The controls are all smoothly dialled in; very smoothly. The knobs remind me of those used on a vintage Tube Screamer TS 808. Classic combo amp decals are sharply brought to focus here. Even the ol’ skool power indicator and active channel buttons are displayed with a classic red ‘incandescent’ glow. The amp sim’s front mimics the tasteful appearance of a classic VOX grill-cloth - minus the "iron" grill.
All of the buttons, knobs, and switches are clearly labelled in crisp, white text against an “anodized, brass-colored face plate”. Each of these elements is well laid out and immediately familiar to electric guitarists.
All of this ‘de rigueur’ is handsomely presented in down-angled, 3D perspective on virtual hardwood ‘studio’ flooring. As Austin Powers would exclaim: “Yeah, baby. Pretty in a muscular, foxy kinda way.”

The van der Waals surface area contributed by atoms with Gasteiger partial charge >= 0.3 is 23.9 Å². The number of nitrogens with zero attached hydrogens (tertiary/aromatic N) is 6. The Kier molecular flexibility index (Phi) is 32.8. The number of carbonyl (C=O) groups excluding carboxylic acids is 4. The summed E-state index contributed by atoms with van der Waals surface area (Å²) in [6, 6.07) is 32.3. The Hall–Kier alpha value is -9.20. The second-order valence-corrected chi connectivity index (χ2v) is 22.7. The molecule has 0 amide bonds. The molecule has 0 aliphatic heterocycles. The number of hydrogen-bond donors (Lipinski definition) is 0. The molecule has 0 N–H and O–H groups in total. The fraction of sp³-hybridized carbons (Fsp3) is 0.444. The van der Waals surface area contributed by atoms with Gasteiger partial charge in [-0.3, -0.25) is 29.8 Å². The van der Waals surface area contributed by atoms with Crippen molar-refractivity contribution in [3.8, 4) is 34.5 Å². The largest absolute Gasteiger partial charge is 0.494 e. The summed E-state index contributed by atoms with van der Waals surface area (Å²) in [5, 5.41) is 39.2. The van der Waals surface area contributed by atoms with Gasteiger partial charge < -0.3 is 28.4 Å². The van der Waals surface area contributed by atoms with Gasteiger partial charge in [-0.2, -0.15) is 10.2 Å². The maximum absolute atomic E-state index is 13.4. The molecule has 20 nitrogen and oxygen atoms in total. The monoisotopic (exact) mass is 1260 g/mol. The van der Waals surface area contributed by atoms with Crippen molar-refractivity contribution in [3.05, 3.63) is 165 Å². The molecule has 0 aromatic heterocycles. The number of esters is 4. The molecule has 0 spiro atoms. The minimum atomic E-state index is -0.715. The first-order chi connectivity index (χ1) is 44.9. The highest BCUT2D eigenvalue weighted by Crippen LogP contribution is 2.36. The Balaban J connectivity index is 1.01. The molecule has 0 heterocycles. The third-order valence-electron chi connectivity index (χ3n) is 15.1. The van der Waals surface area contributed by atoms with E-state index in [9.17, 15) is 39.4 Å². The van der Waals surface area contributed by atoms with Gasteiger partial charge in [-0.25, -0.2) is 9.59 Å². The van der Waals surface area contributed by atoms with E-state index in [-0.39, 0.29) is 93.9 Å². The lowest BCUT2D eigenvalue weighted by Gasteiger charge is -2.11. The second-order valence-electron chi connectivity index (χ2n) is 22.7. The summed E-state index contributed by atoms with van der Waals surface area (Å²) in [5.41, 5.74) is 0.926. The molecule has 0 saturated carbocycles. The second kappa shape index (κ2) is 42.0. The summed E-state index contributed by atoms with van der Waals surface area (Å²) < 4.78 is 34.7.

The parameters for speaker/cabinet, mic selection, panning, etc., are optionally displayed in clear, white overlays and are configured in neatly arranged sections. These sections provide smooth mouse-controlled sliders and drop down menus.
The plugin’s interface is conservatively sized in dimensions measuring 650px wide x 500px high. Perhaps this exquisite GUI should have been made larger, or at least be made available in multiple sizes. This is a feature that many plugin developers have included with their more recent offerings. Many modern PC monitors operate at resolutions of 1440px x 900px and greater; a plugin of this size can be difficult to view and manipulate.
Stereo Imaging and Depth Perception:
Rich, full-bodied stereo spectrum is readily available here. The user can easily configure the ‘speaker’ options of this plugin in an array of stereo configurations, with each side being independently blended, panned, and mixed by many degrees. The front-to-back mic positioning can simulate a substantial amount of believable depth, focus and placement.